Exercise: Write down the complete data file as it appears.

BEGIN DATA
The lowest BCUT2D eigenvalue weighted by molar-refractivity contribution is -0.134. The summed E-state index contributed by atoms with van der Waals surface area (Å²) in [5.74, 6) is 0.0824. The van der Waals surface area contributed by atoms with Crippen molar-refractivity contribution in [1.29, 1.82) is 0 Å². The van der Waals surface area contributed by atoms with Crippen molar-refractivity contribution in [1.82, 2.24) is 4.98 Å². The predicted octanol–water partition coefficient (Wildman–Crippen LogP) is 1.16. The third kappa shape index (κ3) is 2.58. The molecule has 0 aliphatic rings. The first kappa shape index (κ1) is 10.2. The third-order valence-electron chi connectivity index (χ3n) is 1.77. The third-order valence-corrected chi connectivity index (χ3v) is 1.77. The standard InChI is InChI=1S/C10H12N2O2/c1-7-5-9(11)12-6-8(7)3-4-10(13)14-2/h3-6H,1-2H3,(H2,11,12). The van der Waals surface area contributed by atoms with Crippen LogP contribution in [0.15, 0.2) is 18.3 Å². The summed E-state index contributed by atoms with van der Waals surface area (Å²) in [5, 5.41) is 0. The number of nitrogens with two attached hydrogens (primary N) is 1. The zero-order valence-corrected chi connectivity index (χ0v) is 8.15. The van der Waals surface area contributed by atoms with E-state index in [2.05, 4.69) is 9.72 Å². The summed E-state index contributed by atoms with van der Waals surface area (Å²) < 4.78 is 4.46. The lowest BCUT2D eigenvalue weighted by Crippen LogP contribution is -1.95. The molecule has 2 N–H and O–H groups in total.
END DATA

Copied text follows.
The lowest BCUT2D eigenvalue weighted by molar-refractivity contribution is -0.134. The summed E-state index contributed by atoms with van der Waals surface area (Å²) in [5.74, 6) is 0.0824. The van der Waals surface area contributed by atoms with Crippen molar-refractivity contribution in [1.29, 1.82) is 0 Å². The van der Waals surface area contributed by atoms with Crippen molar-refractivity contribution in [1.82, 2.24) is 4.98 Å². The predicted octanol–water partition coefficient (Wildman–Crippen LogP) is 1.16. The third kappa shape index (κ3) is 2.58. The molecule has 0 aliphatic rings. The first kappa shape index (κ1) is 10.2. The third-order valence-electron chi connectivity index (χ3n) is 1.77. The third-order valence-corrected chi connectivity index (χ3v) is 1.77. The standard InChI is InChI=1S/C10H12N2O2/c1-7-5-9(11)12-6-8(7)3-4-10(13)14-2/h3-6H,1-2H3,(H2,11,12). The van der Waals surface area contributed by atoms with Crippen LogP contribution in [0.15, 0.2) is 18.3 Å². The summed E-state index contributed by atoms with van der Waals surface area (Å²) in [5, 5.41) is 0. The number of nitrogens with two attached hydrogens (primary N) is 1. The zero-order valence-corrected chi connectivity index (χ0v) is 8.15. The van der Waals surface area contributed by atoms with E-state index in [2.05, 4.69) is 9.72 Å². The summed E-state index contributed by atoms with van der Waals surface area (Å²) < 4.78 is 4.46. The lowest BCUT2D eigenvalue weighted by Crippen LogP contribution is -1.95. The molecule has 2 N–H and O–H groups in total.